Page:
To hit this button, you’ll have to get something very small and thin (typically we recommend a bent paperclip), dig inside, and poke the clandestine bugger for about 10-15 seconds. When finished, you will likely have to say goodbye to your old internal wireless configuration and any connectivity configuration. Yet, while you may have to re-configure some settings, we have seen the “Factory Reset” give older devices new life.
Breaking the Speed Limit
Troubleshooting speed issues can be a very difficult task, as there are often so many variables that can interfere. If you have an internal network, it’s important to consider that even one device can consume a lot of bandwidth, especially if it’s misconfigured or infected. This can become even more complicated if you have a wireless network, as some bandit may have sorted out how to hijack your connection and could now very well be using it to send out his own latest and greatest cute kitten photographs.
Therefore, one of the most important steps that can be taken when trying to diagnose a speed problem is to remove as many of these variables as possible. The easiest way to do this is to have only a single computer plugged directly into your gateway device. You can use our speed test, available at http://speedtest.xmission.com, to now check the speed. If you notice little to no change, then, despite the previous comments about not calling us, we definitely recommend calling us! However, if you find that the speeds have drastically improved, it’s likely an internal problem that someone more familiar with your home or office network would be more adept at troubleshooting.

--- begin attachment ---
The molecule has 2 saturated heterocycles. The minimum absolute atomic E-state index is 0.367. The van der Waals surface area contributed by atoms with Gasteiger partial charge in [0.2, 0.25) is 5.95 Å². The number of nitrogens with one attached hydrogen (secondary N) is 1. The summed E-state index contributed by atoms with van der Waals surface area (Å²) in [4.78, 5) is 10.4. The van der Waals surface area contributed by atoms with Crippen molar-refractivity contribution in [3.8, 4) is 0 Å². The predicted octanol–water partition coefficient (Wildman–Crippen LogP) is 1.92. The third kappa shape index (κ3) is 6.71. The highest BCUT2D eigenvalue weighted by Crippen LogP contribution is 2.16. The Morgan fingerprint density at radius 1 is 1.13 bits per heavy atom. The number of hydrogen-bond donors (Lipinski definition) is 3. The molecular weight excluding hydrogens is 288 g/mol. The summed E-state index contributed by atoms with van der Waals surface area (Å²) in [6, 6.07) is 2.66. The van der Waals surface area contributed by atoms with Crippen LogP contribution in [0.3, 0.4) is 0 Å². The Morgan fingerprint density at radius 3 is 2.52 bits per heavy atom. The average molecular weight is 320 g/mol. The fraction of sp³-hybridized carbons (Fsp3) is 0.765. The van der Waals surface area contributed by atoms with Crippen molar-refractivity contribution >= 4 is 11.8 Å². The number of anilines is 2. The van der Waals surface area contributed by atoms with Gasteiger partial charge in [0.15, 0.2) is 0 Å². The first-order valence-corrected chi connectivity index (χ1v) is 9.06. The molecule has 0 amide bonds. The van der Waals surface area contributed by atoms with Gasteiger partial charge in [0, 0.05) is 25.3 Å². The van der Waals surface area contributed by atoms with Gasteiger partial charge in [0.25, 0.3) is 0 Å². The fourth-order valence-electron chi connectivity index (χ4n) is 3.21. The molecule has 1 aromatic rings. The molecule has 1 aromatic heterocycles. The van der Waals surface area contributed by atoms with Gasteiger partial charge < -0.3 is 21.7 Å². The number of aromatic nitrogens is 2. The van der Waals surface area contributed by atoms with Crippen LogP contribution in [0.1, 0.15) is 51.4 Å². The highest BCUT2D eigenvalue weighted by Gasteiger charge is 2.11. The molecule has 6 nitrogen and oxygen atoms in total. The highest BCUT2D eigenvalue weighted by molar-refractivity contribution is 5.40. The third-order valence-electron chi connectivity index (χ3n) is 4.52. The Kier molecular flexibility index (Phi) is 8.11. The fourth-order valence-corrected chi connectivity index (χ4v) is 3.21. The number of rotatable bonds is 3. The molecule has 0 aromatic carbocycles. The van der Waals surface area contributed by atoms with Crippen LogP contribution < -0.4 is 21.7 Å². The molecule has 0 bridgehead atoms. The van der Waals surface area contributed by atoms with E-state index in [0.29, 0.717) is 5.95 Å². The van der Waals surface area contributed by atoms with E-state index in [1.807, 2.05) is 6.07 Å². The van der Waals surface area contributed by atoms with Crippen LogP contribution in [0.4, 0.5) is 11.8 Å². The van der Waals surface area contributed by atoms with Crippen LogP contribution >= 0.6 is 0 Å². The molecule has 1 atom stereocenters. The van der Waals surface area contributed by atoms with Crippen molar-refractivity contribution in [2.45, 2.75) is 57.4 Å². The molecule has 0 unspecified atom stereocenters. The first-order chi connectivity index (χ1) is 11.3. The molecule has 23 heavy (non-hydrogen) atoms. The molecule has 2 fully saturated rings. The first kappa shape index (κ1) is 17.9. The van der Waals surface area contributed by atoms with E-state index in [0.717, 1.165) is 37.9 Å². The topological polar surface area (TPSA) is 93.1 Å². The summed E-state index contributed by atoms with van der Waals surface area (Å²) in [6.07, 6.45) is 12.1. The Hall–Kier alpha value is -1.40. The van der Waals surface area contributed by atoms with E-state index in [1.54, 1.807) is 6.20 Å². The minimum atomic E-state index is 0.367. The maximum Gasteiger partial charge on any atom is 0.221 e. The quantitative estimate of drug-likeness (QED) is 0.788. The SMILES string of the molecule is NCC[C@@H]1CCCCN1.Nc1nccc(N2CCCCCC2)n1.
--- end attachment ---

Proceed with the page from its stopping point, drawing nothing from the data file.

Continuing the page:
What’s a Wiki?
Although it’s been brief, we hope you have found this article somewhat helpful. If not, we have even better news! There’s a ton of information available at your fingertips at http://wiki.xmission.com/ and we are constantly (and consistently) adding more. So for those of you haunted by the want to resolve problems without our delightful assistance, we fully welcome you to explore our wiki. And if you find something you don’t quite understand or that isn’t clear, please ignore your haunted soul and give us a call. We can’t bite over the phone and we pride ourselves on our technical expertise and astounding customer service.
Either way, we look forward to hearing from you and also wish you the best in this brave new world of befuddling words, wikis, gremlins, and the great things that are yet to come as technology and XMission continue to grow!